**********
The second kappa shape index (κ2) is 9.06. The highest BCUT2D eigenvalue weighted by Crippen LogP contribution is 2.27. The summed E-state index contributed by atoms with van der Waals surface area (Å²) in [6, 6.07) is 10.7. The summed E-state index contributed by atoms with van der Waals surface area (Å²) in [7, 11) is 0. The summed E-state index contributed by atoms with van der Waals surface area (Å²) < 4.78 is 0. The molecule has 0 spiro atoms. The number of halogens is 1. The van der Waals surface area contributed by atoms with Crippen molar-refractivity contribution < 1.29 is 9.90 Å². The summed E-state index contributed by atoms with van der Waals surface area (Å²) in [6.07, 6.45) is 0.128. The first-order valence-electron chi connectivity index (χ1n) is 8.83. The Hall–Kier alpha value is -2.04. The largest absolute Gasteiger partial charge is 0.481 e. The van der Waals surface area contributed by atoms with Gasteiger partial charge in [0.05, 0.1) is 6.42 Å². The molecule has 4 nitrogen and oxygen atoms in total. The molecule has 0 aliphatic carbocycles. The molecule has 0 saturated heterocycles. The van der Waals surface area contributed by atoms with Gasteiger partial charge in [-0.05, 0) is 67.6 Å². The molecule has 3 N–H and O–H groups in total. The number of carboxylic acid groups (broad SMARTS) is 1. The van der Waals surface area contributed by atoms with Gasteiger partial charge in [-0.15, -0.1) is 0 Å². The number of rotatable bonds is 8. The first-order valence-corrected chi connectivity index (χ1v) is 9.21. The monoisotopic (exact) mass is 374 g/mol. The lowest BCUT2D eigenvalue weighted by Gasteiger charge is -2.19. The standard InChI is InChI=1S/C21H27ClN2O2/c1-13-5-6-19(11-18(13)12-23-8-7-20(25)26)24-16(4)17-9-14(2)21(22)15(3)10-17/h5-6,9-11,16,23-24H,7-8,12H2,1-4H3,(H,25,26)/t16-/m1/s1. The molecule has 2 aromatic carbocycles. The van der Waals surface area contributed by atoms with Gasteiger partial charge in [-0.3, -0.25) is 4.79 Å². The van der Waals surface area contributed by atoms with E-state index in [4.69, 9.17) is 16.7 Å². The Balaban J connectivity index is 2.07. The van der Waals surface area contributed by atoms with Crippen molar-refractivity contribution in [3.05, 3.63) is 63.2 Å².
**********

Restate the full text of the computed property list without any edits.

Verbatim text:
The second kappa shape index (κ2) is 9.06. The highest BCUT2D eigenvalue weighted by Crippen LogP contribution is 2.27. The summed E-state index contributed by atoms with van der Waals surface area (Å²) in [6, 6.07) is 10.7. The summed E-state index contributed by atoms with van der Waals surface area (Å²) in [7, 11) is 0. The summed E-state index contributed by atoms with van der Waals surface area (Å²) < 4.78 is 0. The molecule has 0 spiro atoms. The number of halogens is 1. The van der Waals surface area contributed by atoms with Crippen molar-refractivity contribution < 1.29 is 9.90 Å². The summed E-state index contributed by atoms with van der Waals surface area (Å²) in [6.07, 6.45) is 0.128. The first-order valence-electron chi connectivity index (χ1n) is 8.83. The Hall–Kier alpha value is -2.04. The largest absolute Gasteiger partial charge is 0.481 e. The van der Waals surface area contributed by atoms with Gasteiger partial charge in [0.05, 0.1) is 6.42 Å². The molecule has 4 nitrogen and oxygen atoms in total. The molecule has 0 aliphatic carbocycles. The molecule has 0 saturated heterocycles. The van der Waals surface area contributed by atoms with Gasteiger partial charge in [-0.05, 0) is 67.6 Å². The molecule has 3 N–H and O–H groups in total. The number of carboxylic acid groups (broad SMARTS) is 1. The van der Waals surface area contributed by atoms with Gasteiger partial charge in [-0.15, -0.1) is 0 Å². The number of rotatable bonds is 8. The first-order valence-corrected chi connectivity index (χ1v) is 9.21. The monoisotopic (exact) mass is 374 g/mol. The lowest BCUT2D eigenvalue weighted by Gasteiger charge is -2.19. The standard InChI is InChI=1S/C21H27ClN2O2/c1-13-5-6-19(11-18(13)12-23-8-7-20(25)26)24-16(4)17-9-14(2)21(22)15(3)10-17/h5-6,9-11,16,23-24H,7-8,12H2,1-4H3,(H,25,26)/t16-/m1/s1. The molecule has 2 aromatic carbocycles. The van der Waals surface area contributed by atoms with Gasteiger partial charge in [-0.3, -0.25) is 4.79 Å². The van der Waals surface area contributed by atoms with E-state index in [4.69, 9.17) is 16.7 Å². The Balaban J connectivity index is 2.07. The van der Waals surface area contributed by atoms with Crippen molar-refractivity contribution in [3.05, 3.63) is 63.2 Å².